Park Square Theatre – Immersion Day
I taught a one-hour workshop on different movement techniques that can be used to create a character. I worked with 6th – 8th grade students. The movement techniques included an introduction to the use of imaginary body by leading with different body parts to create characters, pulling from people in our lives to recreate a walk or movement, and an animal study of different animals to create a character of different energy and movement.
New Native Theatre Acting Workshops
I taught several workshops that focused on teaching various different acting techniques including Stanislavsky, Chekhov, Practical Aesthetics, monologue workshops, audition preparation, and the business of acting. Attendees ranged from high school students to Adults.
Shakopee Mdewankanton Sioux Future Stars Program
This program uses storytelling structure and Red Eye Tableau Teaching strategy. The strategy taught students how to explore storytelling structures to tell their own stories. I worked with 1st – 3rd Graders
MPS Office of Indian Education
I worked with students playing improv games to make the students better public speakers and to work toward giving a final presentation at the end of the semester. Ages 5-18
Arts for Academic Achievement
This program used the Red Eye Tableau Strategy to help improve the literacy of students. I worked with Middle School Students on a specific text and explored the text using Tableau (statue) storytelling with scene work and the creation of new stories and ways of expressing the material artistically and understanding the material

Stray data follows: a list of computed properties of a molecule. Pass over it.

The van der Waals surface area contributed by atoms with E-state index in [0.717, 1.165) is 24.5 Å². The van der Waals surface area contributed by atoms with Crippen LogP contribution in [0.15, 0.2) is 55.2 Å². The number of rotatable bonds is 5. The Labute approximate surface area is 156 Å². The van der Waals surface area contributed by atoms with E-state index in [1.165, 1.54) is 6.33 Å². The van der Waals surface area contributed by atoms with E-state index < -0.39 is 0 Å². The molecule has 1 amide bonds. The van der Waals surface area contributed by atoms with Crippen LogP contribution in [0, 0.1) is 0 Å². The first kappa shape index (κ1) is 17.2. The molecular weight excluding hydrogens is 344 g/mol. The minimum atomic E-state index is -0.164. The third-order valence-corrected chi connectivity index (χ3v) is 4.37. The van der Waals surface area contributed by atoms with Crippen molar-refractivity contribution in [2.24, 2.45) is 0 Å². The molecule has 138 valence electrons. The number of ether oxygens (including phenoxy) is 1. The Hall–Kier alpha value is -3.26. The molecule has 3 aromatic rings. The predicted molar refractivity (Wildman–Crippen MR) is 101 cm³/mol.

University of Florida - Graduate Student, Intro to Improv Instructor
"A key to being an outstanding teacher is planning – both planning for individual class sessions and creating the big plan for the entire course. Grant Wiggins and Jay McTighe analyze the strategies of instructional design in “Understanding by Design” (2005).
That’s not to say that an on-the-moment activity can’t be included in a class. You can develop a teaching idea for that day’s class as you drive or walk to school. A question or comment from a student in class can lead to you redirecting your approach for that day’s class. But overall, you need to have planned and coordinated class sessions that work toward specific student accomplishments.
Ernest Briggs leads a class critique of a team’s improv. Briggs divided the students into teams after he had worked with them for several weeks. The teams work together on weekly improv activities, building toward a final performance.
When I review the teaching packages of the teaching assistants nominated for the teaching award, their planning is evident in their syllabi.
The syllabus lets students know their expectations for the semester – Student Learning Outcomes. The syllabus narrative and timeline present a sequence of assignments and learning activities that enable students to accomplish those SLOs.
Many courses are designed for students to create a portfolio of their work – a series of writing projects, the completion of multiple lab experiments and reports, or a collection of created artwork. Other courses have students working throughout the course toward a final project, such as a group presentation, an insect collection, or a major research paper.
Courses that include that kind of student-produced work help students recognize their progress (or lack of adequate progress) and recognize the importance of building on skills, establishing and meeting deadlines, and recognizing standards in the discipline.
And when I observe these top TAs teaching, their planning is evident. The class session has a specific mission. The instructor makes sure the students see how this day’s class connects within the framework of the overall course and specific assignments. They start class on time and utilize their class time. They move smoothly from one activity or topic to the next. Their pacing and use of student engagement makes sure that their students are moving with them." - Julie Dodd